Friday, October 2, 2009

‘Remembering this may my mind turn toward Buddha’s Dharma.
Om mani padme hum’

My heart is a vessel filled with Dharma
It rests upon the unstable surface of ego
When ego is jostled
The vessel tilts
And all the Dharma spills out.

Yesterday I was sitting outside, sky gazing, waiting for JW to come home, my heart filled with happy peace, my mind filled with dharma.

Then someone came along and kicked the emotional slats out from under me.

And no matter how hard I tried (and in retrospect I didn’t try all that hard) my ire stayed at Defcon 1. Instead of using Lama’s methods of love and letting go (which I did try on a superficial level) I found my mind returning over and over again to the one comment said under the person’s breath, but I heard anyway. By the end of the day I developed a tremendous martyr complex, which resulted in my screaming at people and stomping and thundering, much like the storm raging outside.

I should never let the thoughts proliferate. Because as soon as I did, the “who can get more pissed off arms race” was on.

It’s easy to brush off something a stranger says to you, especially if that comment was cruel or just plain stupid. It’s easier still to roll your eyes at some internet troll who is simply out to yank your chain. Its’ a different story, however, when someone you love says something awful to you. And more difficult still, to rid yourself of the afflictive emotions that arise from such a comment. You seem to want to grasp onto them harder.

Freedom from this can be done, but it ain’t easy. Sadly, I took the lesser path, proving point blank that I am still oh so far from the goal of enlightenment.
The only good thing that arose from this the knowledge that I have lots more work to do when it comes to Dharma.

• I learned that I still have a colossal ego.

• I learned ego is one of the most unstable surfaces to base your Dharma practice, or anything else for that matter, on.

• I learned that I hadn’t yet tamed this ego and I need to get a whip and chair after it.

• I learned that although I have the tools necessary to love and let go, I didn’t use them properly. I found it easier to invoke my ire at the cruel and provocative statement, letting thoughts and emotions proliferate, not unlike the USSR vs. The US during the cold war, and were fully prepared to invoke my wrath upon the person who angered me with all the poisonous emotions in my arsenal.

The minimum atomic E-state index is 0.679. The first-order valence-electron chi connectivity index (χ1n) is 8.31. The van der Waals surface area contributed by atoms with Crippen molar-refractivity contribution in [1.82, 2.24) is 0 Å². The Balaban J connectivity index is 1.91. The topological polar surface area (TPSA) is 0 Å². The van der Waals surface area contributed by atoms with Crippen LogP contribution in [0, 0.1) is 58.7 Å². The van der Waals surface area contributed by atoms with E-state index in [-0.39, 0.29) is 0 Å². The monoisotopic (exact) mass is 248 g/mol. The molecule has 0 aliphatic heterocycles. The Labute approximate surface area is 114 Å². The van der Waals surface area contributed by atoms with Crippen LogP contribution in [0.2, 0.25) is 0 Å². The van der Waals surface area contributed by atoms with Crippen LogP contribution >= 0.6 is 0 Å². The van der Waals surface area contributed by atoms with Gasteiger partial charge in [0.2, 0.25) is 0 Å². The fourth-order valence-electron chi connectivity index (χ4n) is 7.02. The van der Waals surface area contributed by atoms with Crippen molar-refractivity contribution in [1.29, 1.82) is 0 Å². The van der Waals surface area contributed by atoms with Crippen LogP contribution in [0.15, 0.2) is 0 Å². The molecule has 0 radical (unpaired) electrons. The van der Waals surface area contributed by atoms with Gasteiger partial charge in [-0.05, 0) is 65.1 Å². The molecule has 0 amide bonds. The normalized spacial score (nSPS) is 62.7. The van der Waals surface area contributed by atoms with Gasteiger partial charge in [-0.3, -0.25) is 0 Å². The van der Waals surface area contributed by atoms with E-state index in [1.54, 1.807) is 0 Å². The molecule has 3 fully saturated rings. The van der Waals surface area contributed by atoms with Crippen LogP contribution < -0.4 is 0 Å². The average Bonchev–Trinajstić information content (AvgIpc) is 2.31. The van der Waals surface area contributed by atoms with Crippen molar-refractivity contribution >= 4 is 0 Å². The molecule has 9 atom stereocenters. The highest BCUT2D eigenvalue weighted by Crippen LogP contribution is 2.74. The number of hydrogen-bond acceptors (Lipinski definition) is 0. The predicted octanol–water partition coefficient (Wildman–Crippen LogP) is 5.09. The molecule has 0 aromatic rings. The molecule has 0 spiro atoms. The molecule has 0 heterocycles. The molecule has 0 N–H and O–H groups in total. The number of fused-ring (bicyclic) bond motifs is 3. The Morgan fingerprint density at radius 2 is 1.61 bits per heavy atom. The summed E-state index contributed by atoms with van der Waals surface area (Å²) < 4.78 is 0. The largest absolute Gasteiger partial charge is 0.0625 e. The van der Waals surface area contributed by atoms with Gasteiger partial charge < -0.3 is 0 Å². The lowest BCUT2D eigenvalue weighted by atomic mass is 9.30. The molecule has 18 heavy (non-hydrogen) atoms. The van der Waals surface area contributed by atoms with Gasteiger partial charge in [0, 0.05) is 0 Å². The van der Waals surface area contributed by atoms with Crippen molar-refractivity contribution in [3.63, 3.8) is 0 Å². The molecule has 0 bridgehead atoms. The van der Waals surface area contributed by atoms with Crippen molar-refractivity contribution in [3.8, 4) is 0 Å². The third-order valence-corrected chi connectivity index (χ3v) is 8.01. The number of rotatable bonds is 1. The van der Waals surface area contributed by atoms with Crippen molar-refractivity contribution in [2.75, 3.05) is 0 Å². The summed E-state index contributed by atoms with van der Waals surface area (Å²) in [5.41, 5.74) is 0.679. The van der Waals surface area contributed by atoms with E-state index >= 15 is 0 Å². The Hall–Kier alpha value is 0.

Thankfully I did not do that.

My father once said jokingly that I have a temper like a nuclear warhead. First there’s the flash, the firestorm, and finally the fallout that lasts for centuries.

I’ve spent the vast majority of my life trying to defuse my mental A-bomb. Lama Jigme showed me how to do it, even gave me spiritual blueprints and the tools necessary for the disarming.

And yes. It’s always the red wire.

Yet the spiritual armature around all that mental nuclear waste leaked. It wasn’t Lama’s fault that it didn’t work. It was mine. I am the one who left the tools in the shop and decided to disarm my bad temper on my own.

The only thing it gave me was a martyr complex and a strong desire to kick the dog and scream at my husband.

Instead I put the feelings on to the path,(properly and mindfully this time) then, once free from the anguish of afflictive emotions; (and feeling oh so much better, you have NO idea) I sat back and studied the situation.

Harsh speech hurts. Sure, it’s not like getting physically beaten or stabbed or shot, but the emotional pain is there. Sometimes, if you grasp onto it, that pain can last for years, or even a lifetime. Or possibly even longer. And then look at what all that suffering has cost you, in time, effort, and therapy.

Some people are great swordsmen when it comes to their tongues. They know just when to jab and slice and parry. And these people known they cause harm and don’t care. Words are, in fact their primary weapon and don’t hesitate to use them to slice you up inside.

But then there are those, for some reason or another, say things on the spur of the moment that seem harmless on the surface, and yet they cause great harm.

And then there are those thought words that form in your own mind; those terrible things you say to yourself that you wouldn’t dare dream of saying to another person.

All of these things create negative karma; especially when the hurt is ourselves directing it at us. Imagine the negative karmic footprint you place on your own psyche whenever you say or think to yourself, ‘oh I screwed up. I’m so stupid. I’m not worth anything.’ And so on.

His Holiness once said that using harsh and angry speech was like putting excrement in your mouth. Not a pleasant visualization, for sure, but one, I’m sure, will stay with me. Especially whenever I direct harsh speech towards myself.

Am I still mad at the person who hurt my feelings?
Am I over it?
Yes, of course.
I used Lama’s methods of love and letting go…properly this time, and made sure they stuck. I hope this essay has helped you in some way as well.
Have a beautiful weekend.


  1. Remember, young Jedi,
    when ever you desire my help;
    I'm but a phone call away.

    Om Mani Padme Hum,
    Lama Jigme

  2. You're lucky I didn't end up on your door step.


Be polite.